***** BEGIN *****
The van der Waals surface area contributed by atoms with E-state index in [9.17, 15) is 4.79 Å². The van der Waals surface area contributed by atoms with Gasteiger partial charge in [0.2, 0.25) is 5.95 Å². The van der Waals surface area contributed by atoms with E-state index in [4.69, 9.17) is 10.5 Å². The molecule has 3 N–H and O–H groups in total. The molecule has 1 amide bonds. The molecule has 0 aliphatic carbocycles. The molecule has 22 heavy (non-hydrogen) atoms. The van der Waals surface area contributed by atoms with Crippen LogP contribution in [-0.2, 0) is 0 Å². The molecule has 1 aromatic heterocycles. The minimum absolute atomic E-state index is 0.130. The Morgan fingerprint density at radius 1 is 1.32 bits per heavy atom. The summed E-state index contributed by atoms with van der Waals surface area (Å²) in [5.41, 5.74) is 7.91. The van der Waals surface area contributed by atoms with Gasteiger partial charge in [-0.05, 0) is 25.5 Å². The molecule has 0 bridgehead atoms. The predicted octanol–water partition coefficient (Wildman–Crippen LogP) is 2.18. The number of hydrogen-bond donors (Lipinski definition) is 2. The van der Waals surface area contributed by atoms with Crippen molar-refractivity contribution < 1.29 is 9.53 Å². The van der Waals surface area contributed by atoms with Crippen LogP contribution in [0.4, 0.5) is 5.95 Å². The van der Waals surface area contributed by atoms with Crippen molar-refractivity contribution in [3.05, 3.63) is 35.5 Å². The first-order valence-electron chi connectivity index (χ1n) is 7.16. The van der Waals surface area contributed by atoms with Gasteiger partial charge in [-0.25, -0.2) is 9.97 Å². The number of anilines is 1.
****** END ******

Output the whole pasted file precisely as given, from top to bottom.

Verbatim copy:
The van der Waals surface area contributed by atoms with E-state index in [9.17, 15) is 4.79 Å². The van der Waals surface area contributed by atoms with Gasteiger partial charge in [0.2, 0.25) is 5.95 Å². The van der Waals surface area contributed by atoms with E-state index in [4.69, 9.17) is 10.5 Å². The molecule has 3 N–H and O–H groups in total. The molecule has 1 amide bonds. The molecule has 0 aliphatic carbocycles. The molecule has 22 heavy (non-hydrogen) atoms. The van der Waals surface area contributed by atoms with Crippen LogP contribution in [-0.2, 0) is 0 Å². The molecule has 1 aromatic heterocycles. The minimum absolute atomic E-state index is 0.130. The Morgan fingerprint density at radius 1 is 1.32 bits per heavy atom. The summed E-state index contributed by atoms with van der Waals surface area (Å²) in [5.41, 5.74) is 7.91. The van der Waals surface area contributed by atoms with Gasteiger partial charge in [-0.05, 0) is 25.5 Å². The molecule has 0 bridgehead atoms. The predicted octanol–water partition coefficient (Wildman–Crippen LogP) is 2.18. The number of hydrogen-bond donors (Lipinski definition) is 2. The van der Waals surface area contributed by atoms with Crippen molar-refractivity contribution < 1.29 is 9.53 Å². The van der Waals surface area contributed by atoms with Crippen LogP contribution in [0.4, 0.5) is 5.95 Å². The van der Waals surface area contributed by atoms with Crippen molar-refractivity contribution in [3.05, 3.63) is 35.5 Å². The first-order valence-electron chi connectivity index (χ1n) is 7.16. The van der Waals surface area contributed by atoms with Gasteiger partial charge in [-0.25, -0.2) is 9.97 Å². The number of anilines is 1.